Color Power: A Lesson Plan for Third Grade Art
Are you in search of awesome lesson plans for third grade art? Before launching into your painting sessions in class, lay down the basics first. Equip your students with the power of the color wheel!
Learning about the color wheel need not be a mere enumeration of primary, secondary, and tertiary colors. It does not have to be taught in a single session either. Instead, bear in mind that your ultimate goal must be to empower the kids with the beauty and purpose of colors so that they may become skilled at creating colorful variations in their artworks. When making your lesson plans for third grade art, it is important for you to adopt a spiral approach too just like in other disciplines or subjects. Begin with the essentials that will be useful in the future artistic endeavors of the students, such as a lesson about the color wheel.
Below is a grade 3 art lesson plan good for two sessions or more. Hope you can use it in your classes!
At the end of the sessions, your students must be able to:
- Identify the primary, secondary, and tertiary colors.
- Paint a color wheel correctly by mixing primary colors.
- Appreciate the beauty and use of colors by applying color wheel combinations in painting pictures.
You will need the following:
- Giant color wheel sample
- Blank color wheel templates
- Pictures of things that are naturally or commonly colored with the primary and secondary colors
- Pictures of things that can be of any color
- Pictures of sample paintings that made use of color wheel combinations
- Formulas for secondary and tertiary colors
- Masking tape
- Poster paint (red, blue, yellow)
- Mixing palettes
- Transparent plastic glasses or cups
Post a giant color wheel sample on the board. Make sure it has all the primary, secondary, and tertiary colors complete with labels. Have the students read all the colors aloud. Then show pictures of things that are naturally or commonly colored with red, blue, yellow, green, orange, and violet (e.g. apple for red, water for blue, sun for yellow, grass for green, orange fruit for orange, and eggplant for violet). Ask students to stick the pictures beside their matching colors on the color wheel.
Afterwards, hand three uncolored pictures to each student. These pictures must be those that can be of any color (e.g. car, shirt, bracelet). Ask them to use their coloring materials to color the pictures in any shade that can be found in the color wheel. Then let them stick these pictures beside their matching colors on the color wheel. In this way, the students can become familiar with the twelve colors in the color wheel.
Begin the discussion by asking the students what they think is the meaning of a color wheel. Write down significant answers on the board. Explain its actual definition and give important facts about it.
- A color wheel is a circular or round chart of colors. It has 12 equal parts.
- The basic or primary colors are red, blue, and yellow. They are placed in the wheel so that a triangle is formed.
- If you mix these primary colors, you can come up with the other colors.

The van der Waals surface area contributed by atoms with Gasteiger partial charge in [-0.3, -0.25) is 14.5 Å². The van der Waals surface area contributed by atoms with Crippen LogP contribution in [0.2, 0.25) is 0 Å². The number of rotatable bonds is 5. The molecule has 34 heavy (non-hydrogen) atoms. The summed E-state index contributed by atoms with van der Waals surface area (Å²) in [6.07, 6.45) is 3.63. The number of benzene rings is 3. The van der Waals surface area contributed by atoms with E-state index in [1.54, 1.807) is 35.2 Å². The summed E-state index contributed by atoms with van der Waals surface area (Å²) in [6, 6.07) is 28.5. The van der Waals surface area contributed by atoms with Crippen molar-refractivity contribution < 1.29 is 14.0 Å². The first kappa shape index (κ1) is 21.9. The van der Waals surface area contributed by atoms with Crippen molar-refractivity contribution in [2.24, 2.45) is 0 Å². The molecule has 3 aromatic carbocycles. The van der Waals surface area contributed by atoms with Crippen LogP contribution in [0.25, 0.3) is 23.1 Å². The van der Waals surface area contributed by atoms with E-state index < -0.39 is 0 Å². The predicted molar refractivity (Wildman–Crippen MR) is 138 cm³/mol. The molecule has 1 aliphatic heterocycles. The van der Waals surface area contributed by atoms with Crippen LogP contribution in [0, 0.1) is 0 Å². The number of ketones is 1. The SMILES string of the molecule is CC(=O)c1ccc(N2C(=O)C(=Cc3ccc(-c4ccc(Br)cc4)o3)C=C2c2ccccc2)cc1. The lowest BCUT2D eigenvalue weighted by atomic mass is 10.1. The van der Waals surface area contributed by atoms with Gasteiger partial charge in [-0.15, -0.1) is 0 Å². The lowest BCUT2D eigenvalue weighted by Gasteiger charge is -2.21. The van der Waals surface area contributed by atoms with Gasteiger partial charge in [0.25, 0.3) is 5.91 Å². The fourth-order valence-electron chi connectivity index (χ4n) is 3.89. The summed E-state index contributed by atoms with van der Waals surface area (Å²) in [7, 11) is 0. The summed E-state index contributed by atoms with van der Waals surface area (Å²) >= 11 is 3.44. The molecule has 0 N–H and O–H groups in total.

As you enlighten the students about the color wheel, tape a blank template on a wall and demonstrate the painting of the primary colors. Point out the three parts in between two colors. Also emphasize the triangular formation. Then demonstrate the mixing of the primary colors. Have your third graders guess the result of each blend. As you get each outcome, do not forget to paint on the blank color wheel to show the kids how it is done. When you are done with the secondary colors, point out their positions. Then you can proceed to the mixing of the secondary colors to come up with the tertiary colors. Keep in mind that an exhibition of the mixtures is very important in developing the kids’ understanding of the primary, secondary, and tertiary colors and why they are called as such.
Now it is time for the students to complete their own color wheels! By this time, they are probably bubbling with excitement already. Distribute the materials and have them work individually in mixing their paints and painting their blank color wheels. Remind them to label each color with a black marker once their work has dried. As they work, go around to observe and guide the students. In evaluating the art works, it is recommended that you use rubrics for the process and for the actual work.
For a greater challenge, you may opt to remove the samples you have put up on the board or on the walls. In this way, you will be able to see which ones can actually make a color wheel without any guidance.
For students who are a bit challenged, perhaps you can provide them with smaller samples that they can put on their work tables to serve as a guide. You may want to provide the following formulas for making the secondary colors:
- red + yellow = orange
- blue + yellow = green
- blue + red = violet
You may also give copies of formulas for the tertiary colors. Here are some examples:
- red + orange = red-orange
- yellow + green = yellow-green
- blue + violet = blue-violet
On the other hand, it would be good to provide an enrichment activity as well for those who are advanced. Some of the students who finish their color wheels quickly may move on to this activity too.
Start by showing the kids samples of paintings that make use of color wheel combinations. Then have them paint some pictures with the color wheel in the center to indicate what colors they can use.
This is just one of the many lesson plans for third grade art that you can use. If you will be teaching about the color wheel, you can utilize this or modify it to suit your own needs and those of your students. Remember… art is about creativity! It is not merely a work of your hands, but a fabrication of your heart. Inspire your students in this way, and you will be able to cultivate great young artists!
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